Greek Prefixes Nona- 9 Deca- 10
Example 8: Atoms, Molecules, and Ions Examples: CO carbon monoxide CO2 carbon dioxide SF4 sulfur tetrafluoride Name: NCl3 P4O6 S2F2 Write formulas: Disulfur dichloride Iodine monochloride Nitrogen trioxide
Atoms, Molecules, and Ions • Ionic Bonding (Ionic Solids): These are formed by a transfer of one or more electrons from one atom to another. (metal -- non-metal)
Example 9 Which of the following drawings represents an ionic compound? Molecular compound?
Atoms, Molecules, and Ions Naming Binary Ionic Compounds: • Identify the positive ion and then the negative ion. • The positive ion uses its elemental name. • The negative ion substitutes the second half of its elemental name with –ide. • Do not use Greek prefixes such as mono–, di–, or tri–. • Use roman numerals for transition metals
Example 10: Name • NaCl • MgS • Ba3N2 • CaO • K2S • FeCl2 • FeCl3 • CrO2 • ZnCl2 • V2O3
Example 11: Draw • Calcium chloride • Copper (II) sulfide • Sodium nitride • Silver bromide • Nickel (II) phosphide • Cesium oxide • Strontium iodide • Cobalt (I) sulfide
Atoms, Molecules, and Ions • Naming Ionic Compounds Containing Polyatomic Ions : • Same as binary ionic compounds • But use the name provided for the polyatomic ion
Example 12: Atoms, Molecules, and Ions • Examples • CaCO3 Calcium carbonate • FeCrO4 Iron(II) chromate • KOH Potassium hydroxide Name: Write Formulas: Ba3(PO4)2 Iron(II) permanganate Na2SO4 Cesium nitrate Sn(ClO4)4 Zinc acetate
Example 13: Which of the following is a covalent compound? • NaCl • NaOH • H2O • AlCl3
Atoms, Molecules, and Ions Acid: A substance that provides H+ ions in H2O Base: A substance that provides OH- in H2O Oxoacid: Contain oxygen and hydrogen and another element
Atoms, Molecules, and Ions Naming acids: When acid is dissolved in water gives one or more H+ and a polyatomic oxoanion, (has to have (aq)) Name of acid is based on the oxoanion Get pink sheet out!!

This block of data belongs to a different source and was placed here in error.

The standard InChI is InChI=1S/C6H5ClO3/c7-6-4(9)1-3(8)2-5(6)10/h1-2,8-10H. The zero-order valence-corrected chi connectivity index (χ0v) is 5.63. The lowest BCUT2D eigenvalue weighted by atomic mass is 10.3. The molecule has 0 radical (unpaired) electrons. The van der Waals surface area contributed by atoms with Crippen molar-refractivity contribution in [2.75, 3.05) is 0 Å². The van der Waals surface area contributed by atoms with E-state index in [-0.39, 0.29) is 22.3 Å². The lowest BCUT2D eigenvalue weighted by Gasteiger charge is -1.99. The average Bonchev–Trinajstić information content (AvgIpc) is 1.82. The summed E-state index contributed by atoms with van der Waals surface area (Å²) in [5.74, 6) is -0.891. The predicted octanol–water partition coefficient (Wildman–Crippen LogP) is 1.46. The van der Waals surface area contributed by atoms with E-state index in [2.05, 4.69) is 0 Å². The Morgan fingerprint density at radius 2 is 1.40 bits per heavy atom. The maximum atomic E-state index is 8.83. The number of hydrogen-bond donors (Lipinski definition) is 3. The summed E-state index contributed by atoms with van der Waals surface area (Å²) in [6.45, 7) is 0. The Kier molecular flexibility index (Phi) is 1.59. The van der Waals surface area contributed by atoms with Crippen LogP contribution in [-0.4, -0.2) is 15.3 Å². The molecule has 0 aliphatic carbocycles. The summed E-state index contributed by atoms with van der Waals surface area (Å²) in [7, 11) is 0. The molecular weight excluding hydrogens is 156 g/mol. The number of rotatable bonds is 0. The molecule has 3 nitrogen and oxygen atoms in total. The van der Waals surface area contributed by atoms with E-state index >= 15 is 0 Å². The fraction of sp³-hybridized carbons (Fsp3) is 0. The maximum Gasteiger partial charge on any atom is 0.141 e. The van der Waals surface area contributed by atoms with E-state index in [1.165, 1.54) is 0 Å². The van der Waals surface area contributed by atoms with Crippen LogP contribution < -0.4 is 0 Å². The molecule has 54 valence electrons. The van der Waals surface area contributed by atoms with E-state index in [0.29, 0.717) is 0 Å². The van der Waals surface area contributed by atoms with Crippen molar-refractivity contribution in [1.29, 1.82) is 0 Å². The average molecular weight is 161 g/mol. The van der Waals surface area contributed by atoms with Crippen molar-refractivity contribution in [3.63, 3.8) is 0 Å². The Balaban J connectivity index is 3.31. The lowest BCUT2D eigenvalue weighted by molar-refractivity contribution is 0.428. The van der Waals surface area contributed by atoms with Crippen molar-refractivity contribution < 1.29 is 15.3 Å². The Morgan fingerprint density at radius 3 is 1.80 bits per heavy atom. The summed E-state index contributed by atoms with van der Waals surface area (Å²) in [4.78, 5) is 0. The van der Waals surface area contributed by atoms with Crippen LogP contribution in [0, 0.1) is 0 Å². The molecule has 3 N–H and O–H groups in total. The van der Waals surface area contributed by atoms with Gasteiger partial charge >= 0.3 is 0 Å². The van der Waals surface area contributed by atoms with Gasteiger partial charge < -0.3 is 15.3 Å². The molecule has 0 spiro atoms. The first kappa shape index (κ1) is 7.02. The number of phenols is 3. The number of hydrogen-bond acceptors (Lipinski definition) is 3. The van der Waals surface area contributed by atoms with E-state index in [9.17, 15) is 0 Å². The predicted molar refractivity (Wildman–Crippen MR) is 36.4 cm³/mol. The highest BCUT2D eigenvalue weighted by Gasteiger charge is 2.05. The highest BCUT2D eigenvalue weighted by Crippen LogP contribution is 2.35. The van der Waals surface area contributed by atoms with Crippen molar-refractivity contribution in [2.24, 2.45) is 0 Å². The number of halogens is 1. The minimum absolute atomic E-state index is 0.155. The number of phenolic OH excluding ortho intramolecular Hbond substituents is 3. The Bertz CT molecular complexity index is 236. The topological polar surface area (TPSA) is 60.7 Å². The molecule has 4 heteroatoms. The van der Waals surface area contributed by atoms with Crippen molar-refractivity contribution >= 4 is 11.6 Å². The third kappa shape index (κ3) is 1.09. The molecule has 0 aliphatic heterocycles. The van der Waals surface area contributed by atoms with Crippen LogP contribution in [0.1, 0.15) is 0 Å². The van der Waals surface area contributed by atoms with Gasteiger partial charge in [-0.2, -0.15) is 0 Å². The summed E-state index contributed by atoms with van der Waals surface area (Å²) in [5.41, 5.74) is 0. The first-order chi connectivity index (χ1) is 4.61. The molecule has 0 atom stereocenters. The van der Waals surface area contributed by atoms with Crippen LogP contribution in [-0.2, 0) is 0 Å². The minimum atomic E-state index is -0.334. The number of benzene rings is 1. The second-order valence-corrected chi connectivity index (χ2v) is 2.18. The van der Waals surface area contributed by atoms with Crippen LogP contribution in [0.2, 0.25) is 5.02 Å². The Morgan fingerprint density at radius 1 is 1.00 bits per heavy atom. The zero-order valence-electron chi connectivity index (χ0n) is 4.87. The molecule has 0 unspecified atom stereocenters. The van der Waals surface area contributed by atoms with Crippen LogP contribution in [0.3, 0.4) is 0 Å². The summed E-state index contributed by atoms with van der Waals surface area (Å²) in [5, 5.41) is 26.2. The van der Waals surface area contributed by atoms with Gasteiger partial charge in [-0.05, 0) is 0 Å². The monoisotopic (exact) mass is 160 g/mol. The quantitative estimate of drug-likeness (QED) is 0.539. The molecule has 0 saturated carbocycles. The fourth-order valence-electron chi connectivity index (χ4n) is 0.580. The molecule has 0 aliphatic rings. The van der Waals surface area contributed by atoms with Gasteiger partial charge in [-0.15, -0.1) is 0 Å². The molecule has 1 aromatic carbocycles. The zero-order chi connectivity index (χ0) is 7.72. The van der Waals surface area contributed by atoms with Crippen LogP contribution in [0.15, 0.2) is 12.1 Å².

Example 14: Atoms, Molecules, and Ions Name the following acids: (a) HBrO3(aq) (b) HCN(aq)(c) HIO3(aq)(d) HMnO4(aq)(e) H2CrO4(aq)
Balancing Chemical Equations • A balanced chemical equation represents the conversion of the reactants to products such that the number of atoms of each element is conserved. Calcium carbonate calcium oxide + carbon dioxide CaCO3(s) CaO(s) + CO2(g)
Balancing Chemical Equations • Balancing Equations: write unbalanced equation A2 + B2 A2B • Use coefficients to indicate how many formula units are required to balance the equation: 2 A2 + B22 A2B
Balancing Chemical Equations • Method 1 (suggested) • Balance those atoms which occur in only one compound on each side • Balance remaining atoms • Reduce coefficients to smallest whole integers • Check your answer
Balancing Chemical Equations • Method 2 • Identify most complex compound • Balance this compound by placing 1 before it • Balance remaining compounds using fractions • Multiply fractions to obtain integers
Example 15: Balancing Chemical Equations • Balance the following equations C6H12O6 C2H6O + CO2 Fe + O2 Fe2O3 NH3 + Cl2 N2H4 + NH4Cl KClO3 + C12H22O11 KCl + CO2 + H2O